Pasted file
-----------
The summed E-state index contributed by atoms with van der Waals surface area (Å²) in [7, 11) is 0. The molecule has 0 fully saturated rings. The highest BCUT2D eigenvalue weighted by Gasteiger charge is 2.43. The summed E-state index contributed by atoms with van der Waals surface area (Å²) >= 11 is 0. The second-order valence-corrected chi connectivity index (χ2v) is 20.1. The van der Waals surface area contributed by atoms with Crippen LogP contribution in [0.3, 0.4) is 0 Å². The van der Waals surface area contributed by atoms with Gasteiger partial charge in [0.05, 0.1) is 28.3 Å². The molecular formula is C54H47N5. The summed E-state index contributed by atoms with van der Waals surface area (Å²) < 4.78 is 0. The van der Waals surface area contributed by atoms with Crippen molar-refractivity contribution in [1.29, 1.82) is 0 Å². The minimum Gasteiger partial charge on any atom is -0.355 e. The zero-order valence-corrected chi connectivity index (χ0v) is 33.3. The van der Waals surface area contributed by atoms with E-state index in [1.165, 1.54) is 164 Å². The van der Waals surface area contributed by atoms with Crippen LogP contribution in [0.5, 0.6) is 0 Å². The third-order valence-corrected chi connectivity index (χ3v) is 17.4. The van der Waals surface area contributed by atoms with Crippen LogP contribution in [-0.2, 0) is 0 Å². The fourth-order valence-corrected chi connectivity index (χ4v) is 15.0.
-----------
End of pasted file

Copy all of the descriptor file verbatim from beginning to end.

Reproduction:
The summed E-state index contributed by atoms with van der Waals surface area (Å²) in [7, 11) is 0. The molecule has 0 fully saturated rings. The highest BCUT2D eigenvalue weighted by Gasteiger charge is 2.43. The summed E-state index contributed by atoms with van der Waals surface area (Å²) >= 11 is 0. The second-order valence-corrected chi connectivity index (χ2v) is 20.1. The van der Waals surface area contributed by atoms with Crippen LogP contribution in [0.3, 0.4) is 0 Å². The van der Waals surface area contributed by atoms with Gasteiger partial charge in [0.05, 0.1) is 28.3 Å². The molecular formula is C54H47N5. The summed E-state index contributed by atoms with van der Waals surface area (Å²) < 4.78 is 0. The van der Waals surface area contributed by atoms with Crippen molar-refractivity contribution in [1.29, 1.82) is 0 Å². The minimum Gasteiger partial charge on any atom is -0.355 e. The zero-order valence-corrected chi connectivity index (χ0v) is 33.3. The van der Waals surface area contributed by atoms with E-state index in [1.165, 1.54) is 164 Å². The van der Waals surface area contributed by atoms with Crippen LogP contribution in [0.5, 0.6) is 0 Å². The third-order valence-corrected chi connectivity index (χ3v) is 17.4. The van der Waals surface area contributed by atoms with Crippen LogP contribution in [-0.2, 0) is 0 Å². The fourth-order valence-corrected chi connectivity index (χ4v) is 15.0.